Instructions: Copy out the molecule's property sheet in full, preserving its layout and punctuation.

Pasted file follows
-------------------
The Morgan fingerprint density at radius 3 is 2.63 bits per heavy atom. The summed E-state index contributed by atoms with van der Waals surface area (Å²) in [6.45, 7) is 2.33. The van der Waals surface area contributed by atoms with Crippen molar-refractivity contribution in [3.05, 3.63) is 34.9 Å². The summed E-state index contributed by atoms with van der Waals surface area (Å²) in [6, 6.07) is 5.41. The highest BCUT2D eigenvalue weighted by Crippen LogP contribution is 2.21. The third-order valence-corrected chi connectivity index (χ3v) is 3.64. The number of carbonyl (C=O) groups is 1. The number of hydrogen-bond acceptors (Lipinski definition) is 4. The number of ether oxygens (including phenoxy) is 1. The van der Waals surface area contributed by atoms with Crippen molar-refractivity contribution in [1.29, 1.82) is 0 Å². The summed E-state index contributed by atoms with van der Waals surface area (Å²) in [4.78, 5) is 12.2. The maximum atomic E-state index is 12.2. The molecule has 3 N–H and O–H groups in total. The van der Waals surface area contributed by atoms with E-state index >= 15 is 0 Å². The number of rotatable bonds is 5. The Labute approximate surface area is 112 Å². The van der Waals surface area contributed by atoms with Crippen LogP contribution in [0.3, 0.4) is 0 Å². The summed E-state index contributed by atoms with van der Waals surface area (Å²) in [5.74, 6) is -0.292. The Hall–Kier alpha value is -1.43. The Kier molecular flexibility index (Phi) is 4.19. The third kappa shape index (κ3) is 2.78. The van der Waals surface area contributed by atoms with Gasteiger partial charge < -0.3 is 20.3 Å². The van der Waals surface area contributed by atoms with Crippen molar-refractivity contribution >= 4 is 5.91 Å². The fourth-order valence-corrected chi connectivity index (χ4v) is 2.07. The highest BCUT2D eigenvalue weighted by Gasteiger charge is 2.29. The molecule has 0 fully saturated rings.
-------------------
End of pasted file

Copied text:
The Morgan fingerprint density at radius 3 is 2.63 bits per heavy atom. The summed E-state index contributed by atoms with van der Waals surface area (Å²) in [6.45, 7) is 2.33. The van der Waals surface area contributed by atoms with Crippen molar-refractivity contribution in [3.05, 3.63) is 34.9 Å². The summed E-state index contributed by atoms with van der Waals surface area (Å²) in [6, 6.07) is 5.41. The highest BCUT2D eigenvalue weighted by Crippen LogP contribution is 2.21. The third-order valence-corrected chi connectivity index (χ3v) is 3.64. The number of carbonyl (C=O) groups is 1. The number of hydrogen-bond acceptors (Lipinski definition) is 4. The number of ether oxygens (including phenoxy) is 1. The van der Waals surface area contributed by atoms with Crippen molar-refractivity contribution in [1.29, 1.82) is 0 Å². The summed E-state index contributed by atoms with van der Waals surface area (Å²) in [4.78, 5) is 12.2. The maximum atomic E-state index is 12.2. The molecule has 3 N–H and O–H groups in total. The van der Waals surface area contributed by atoms with E-state index >= 15 is 0 Å². The number of rotatable bonds is 5. The Labute approximate surface area is 112 Å². The van der Waals surface area contributed by atoms with Crippen LogP contribution in [0.3, 0.4) is 0 Å². The summed E-state index contributed by atoms with van der Waals surface area (Å²) in [5.74, 6) is -0.292. The Hall–Kier alpha value is -1.43. The Kier molecular flexibility index (Phi) is 4.19. The third kappa shape index (κ3) is 2.78. The van der Waals surface area contributed by atoms with Gasteiger partial charge < -0.3 is 20.3 Å². The van der Waals surface area contributed by atoms with Crippen molar-refractivity contribution >= 4 is 5.91 Å². The fourth-order valence-corrected chi connectivity index (χ4v) is 2.07. The highest BCUT2D eigenvalue weighted by Gasteiger charge is 2.29. The molecule has 0 fully saturated rings.